Ensuring Secure Communication With Spread-Spectrum Techniques
What spread-spectrum techniques are.
Where spread-spectrum techniques are commonly used.
The different types of spread-spectrum techniques.
Spread-spectrum techniques are used in military communications to ensure secure communication
Secure communication is critical for military communications in hostile environments. To ensure the secure transmission of information, military communications use spread-spectrum techniques. The main advantage of spread-spectrum techniques is the immunity to interference--it is impossible to jam the signals. Wireless communication systems also use this advantageous technique to ensure secure communications for the general public.
Spread-spectrum techniques offer advantages such as increased bandwidth and reduced noise and signal issues. These techniques help maintain the signal-to-noise ratio as a high value, as spread-spectrum signals are difficult to interfere with. Let’s take a look at spread-spectrum techniques and their advantages.
In conventional wireless communication, the frequency of a signal is kept constant, and such wireless signals have limited bandwidth. Since the signal frequency and bandwidth are known, anyone can hack into the system using this data and retrieve signal information. Constant frequency signals are often victims of electromagnetic interference and can be easily intercepted. It is not safe to transmit confidential information using constant frequency wireless communication. To offset the disadvantages of conventional constant frequency communication, spread-spectrum techniques are employed in wireless communication.
In wireless communications where spread-spectrum techniques are used, the frequency of transmitted signals is intentionally varied. The variation of the frequency follows a specific and complicated mathematical function that sweeps the frequency of the signal over a wide area of the electromagnetic radiation spectrum. By varying the frequency, increased bandwidth is achieved. Multiple users can share the same spread-spectrum bandwidth without a problem of interference with one another. The use of the same spread-spectrum bandwidth by multiple users results in multiple access communications.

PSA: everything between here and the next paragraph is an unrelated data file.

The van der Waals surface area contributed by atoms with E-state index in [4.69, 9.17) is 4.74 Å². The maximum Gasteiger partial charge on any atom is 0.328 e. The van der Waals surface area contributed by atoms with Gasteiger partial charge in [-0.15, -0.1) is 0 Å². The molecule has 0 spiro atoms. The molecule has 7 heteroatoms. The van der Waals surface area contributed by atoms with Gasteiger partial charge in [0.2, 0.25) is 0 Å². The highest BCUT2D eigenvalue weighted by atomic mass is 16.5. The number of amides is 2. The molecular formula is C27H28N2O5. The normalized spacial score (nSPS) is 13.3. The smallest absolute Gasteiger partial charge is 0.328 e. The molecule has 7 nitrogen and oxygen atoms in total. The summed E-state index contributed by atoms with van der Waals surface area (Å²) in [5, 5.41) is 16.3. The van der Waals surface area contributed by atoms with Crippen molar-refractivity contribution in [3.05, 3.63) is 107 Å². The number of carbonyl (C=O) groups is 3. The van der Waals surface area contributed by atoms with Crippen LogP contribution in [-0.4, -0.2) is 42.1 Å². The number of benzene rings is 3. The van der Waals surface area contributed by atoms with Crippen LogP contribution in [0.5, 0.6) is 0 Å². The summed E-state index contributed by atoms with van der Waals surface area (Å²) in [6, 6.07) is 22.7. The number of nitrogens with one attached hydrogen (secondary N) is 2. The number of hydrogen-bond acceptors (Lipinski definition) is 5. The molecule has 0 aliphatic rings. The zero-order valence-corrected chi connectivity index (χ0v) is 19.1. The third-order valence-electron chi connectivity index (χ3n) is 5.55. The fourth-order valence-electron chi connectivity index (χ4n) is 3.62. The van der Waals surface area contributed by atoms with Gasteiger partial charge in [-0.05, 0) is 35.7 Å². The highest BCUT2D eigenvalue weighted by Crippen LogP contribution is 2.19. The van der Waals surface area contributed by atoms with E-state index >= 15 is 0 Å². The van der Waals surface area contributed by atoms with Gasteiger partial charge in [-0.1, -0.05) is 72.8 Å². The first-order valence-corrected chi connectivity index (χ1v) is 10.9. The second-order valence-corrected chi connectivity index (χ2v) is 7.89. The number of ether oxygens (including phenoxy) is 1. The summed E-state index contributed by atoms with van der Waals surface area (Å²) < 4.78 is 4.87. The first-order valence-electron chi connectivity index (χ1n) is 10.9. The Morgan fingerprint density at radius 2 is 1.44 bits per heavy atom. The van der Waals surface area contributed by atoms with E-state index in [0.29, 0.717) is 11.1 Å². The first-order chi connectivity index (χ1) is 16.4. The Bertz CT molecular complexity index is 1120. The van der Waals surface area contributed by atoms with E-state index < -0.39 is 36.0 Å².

To achieve spread-spectrum techniques in signal transmission, pre-agreed signal sequences that are coded for specific signals are injected into the transmitting chain before the antenna. The process of injecting spread-spectrum signals into the signals being transmitted is called the spreading operation. The spreading operation spreads the information contained in the transmitted signals into larger bandwidth.
The process of removing the spread-spectrum signals at the receive chain is called the despreading operation. The dispreading operation brings the information back to its original bandwidth. The same code is used to inject and remove the spread-spectrum signals in the transmission and receive chain. For secure signal communication, the code will be known only to those transmitting and receiving signals.
Classifying Spread-Spectrum Techniques
Spread-spectrum techniques can be classified into the following types:
1) Frequency-Hopping Spread-Spectrum (FHSS) Technique
In the frequency-hopping spread-spectrum technique, the bandwidth is properly utilized to its maximum. The available bandwidth is divided into channels, and these channels are arranged continuously. The transmitters and receivers select the frequency slots from the channels randomly and use them for a given time in milliseconds. By hopping on channels for a particular amount of time, the FHSS technique implements both frequency-division multiplexing and time-division multiplexing.
The FHSS technique is subdivided into:
- Slow hopping technique - Multiple bits of information are transmitted on a specific frequency.
- Fast hopping technique - Individual bits are transmitted on different frequencies.
The application of FHSS is seen in wireless local area networks (WLAN) and wireless personal area networks (WPAN).
2) Direct-Sequence Spread-Spectrum (DSSS) Technique
The direct-sequence spread-spectrum technique is commonly used in telecommunication applications to reduce signal interference. The spread-spectrum signals of DSSS are of shorter duration than original signal bits, which makes the bandwidth of the transmitted signal wider than the information bandwidth.
The DSSS technique is subdivided into:
- Wideband spread-spectrum - This spread-spectrum technique uses wide bandwidth spreading signals.
- Narrowband spread-spectrum - In this technique, the spread-spectrum-like signal is generated from narrowband signals.
The DSSS spread-spectrum technique is used in LAN and satellite communication technologies.
Irrespective of the classification, the main objective of spread-spectrum techniques is to enable secure communication with less interference, noise, or jamming issues. Depending on the application, either frequency-hopping or direct-sequence spread-spectrum techniques should be used for wireless communication security. Cadence’s suite of design and analysis tools can help you in designing wireless communication systems utilizing spread-spectrum techniques.
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